For example, if a parent has died with varied property and without a will, a strong-willed heir cannot simply take charge of the process without giving notice to other potential heirs and allowing those heirs an opportunity to challenge the initial heir. Even if the decedent had a valid will, there are instances when an heir tries to circumvent the process by simply acting in control of the estate. Strong-willed heirs do not necessarily get to do as they please and must follow the process. If the decedent had property with a bank or other financial institution, the strong-willed heir cannot act to take that property until receiving an appointment as a personal representative. Even then, the strong-willed heir is accountable to the court.

Negative Aspects of Probate
While the process of probate can be important, many estates do not require such intense attention to the process. Many estates may not need probate if heirs are cooperative and willing abide by the decisions made, but without proper planning, some negative aspects of probate may appear including:

  1. Probate can be time consuming because the court must be petitioned to act by the submission of an application. Without proper, accurate information, the court will refuse to move forward. Time is often of the essence in transferring ownership of property to heirs and probate can slow down that transfer.
  2. The expense of probate, even for a basic estate, can amount to a few thousand dollars payable to the attorney for processing and to the court and other entities for fees.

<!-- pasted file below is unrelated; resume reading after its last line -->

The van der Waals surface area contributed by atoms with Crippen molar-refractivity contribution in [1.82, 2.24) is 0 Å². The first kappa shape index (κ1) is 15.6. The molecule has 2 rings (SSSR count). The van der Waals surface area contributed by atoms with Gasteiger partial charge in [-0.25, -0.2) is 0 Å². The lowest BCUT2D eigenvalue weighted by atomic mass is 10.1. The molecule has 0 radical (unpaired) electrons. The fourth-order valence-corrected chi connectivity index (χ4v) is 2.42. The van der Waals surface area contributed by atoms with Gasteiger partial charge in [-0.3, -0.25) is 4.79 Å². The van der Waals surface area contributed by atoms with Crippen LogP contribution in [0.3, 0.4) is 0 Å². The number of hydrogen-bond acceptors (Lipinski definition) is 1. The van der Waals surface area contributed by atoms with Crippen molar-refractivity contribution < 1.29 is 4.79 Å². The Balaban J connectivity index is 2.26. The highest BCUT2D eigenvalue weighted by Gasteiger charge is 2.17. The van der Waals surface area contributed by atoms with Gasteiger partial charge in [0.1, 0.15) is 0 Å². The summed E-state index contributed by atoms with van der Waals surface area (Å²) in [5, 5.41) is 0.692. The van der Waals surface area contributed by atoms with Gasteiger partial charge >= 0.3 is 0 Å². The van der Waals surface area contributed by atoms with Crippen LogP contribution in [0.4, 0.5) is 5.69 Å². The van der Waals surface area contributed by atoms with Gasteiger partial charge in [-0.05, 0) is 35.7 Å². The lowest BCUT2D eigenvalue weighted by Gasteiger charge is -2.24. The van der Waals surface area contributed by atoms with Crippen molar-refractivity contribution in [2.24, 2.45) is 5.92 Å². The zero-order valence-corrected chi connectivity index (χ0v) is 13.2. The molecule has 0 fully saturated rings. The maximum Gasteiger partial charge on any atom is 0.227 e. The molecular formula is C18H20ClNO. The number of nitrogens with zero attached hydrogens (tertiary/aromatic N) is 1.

3. Assets may be subject to spoliation if not cared for while the probate process is ongoing. Houses require attention. If rental property is involved, landlords need to be appointed and rents collected. If investment assets are part of the estate, such stocks and bonds may rise or fall in value without anyone directing their management.
  4. If an heir dies or becomes disabled before the probate is completed, the cast of heirs might change causing additional complications in administering the estate and transferring property. An heir with children might leave rights to the children to inherit the heir’s portion of the inheritance. It is not always clear beyond the initial heirs who is to get the property.
  5. With the passing of time, occasionally the laws change regarding the substance of transferring property at death.  For example, if estate tax rates change, the estate may owe a greater tax if transference is delayed.

Avoiding Probate and Conclusion
Probate can be avoided, or at least expedited, with adequate planning. Naming beneficiaries or certain properties can bypass probate. Adding joint tenants to co-own property can leave a survivor that would then bypass property. Transferring titles of property to appropriate trusts can further remove the concern of probate.

If it is presumed probate is mostly about the process, then conducting that process of determining who inherits before the decedent passes can simplify the process tremendously. In addition, a well planned estate can reduce monetary costs because parties already understand how property is to be distributed and inherited at the death of the individual. Conflict and argument is greatly decreased to permit a smoother transfer of ownership upon the death of a loved one.

If you have not reviewed your estate plan in the past 3-5 years, it is strongly recommended you meet with your legal and financial advisors to ensure a better process and smoother transition if fulfilling your goals for your estates.

Thank you for the opportunity to have been of service in the past. Feel free to call with any questions you might have in the future. As always, if you have appreciated my service and know a person who might also benefit from my services, referrals are welcome.


Scott A. Becker, Esq.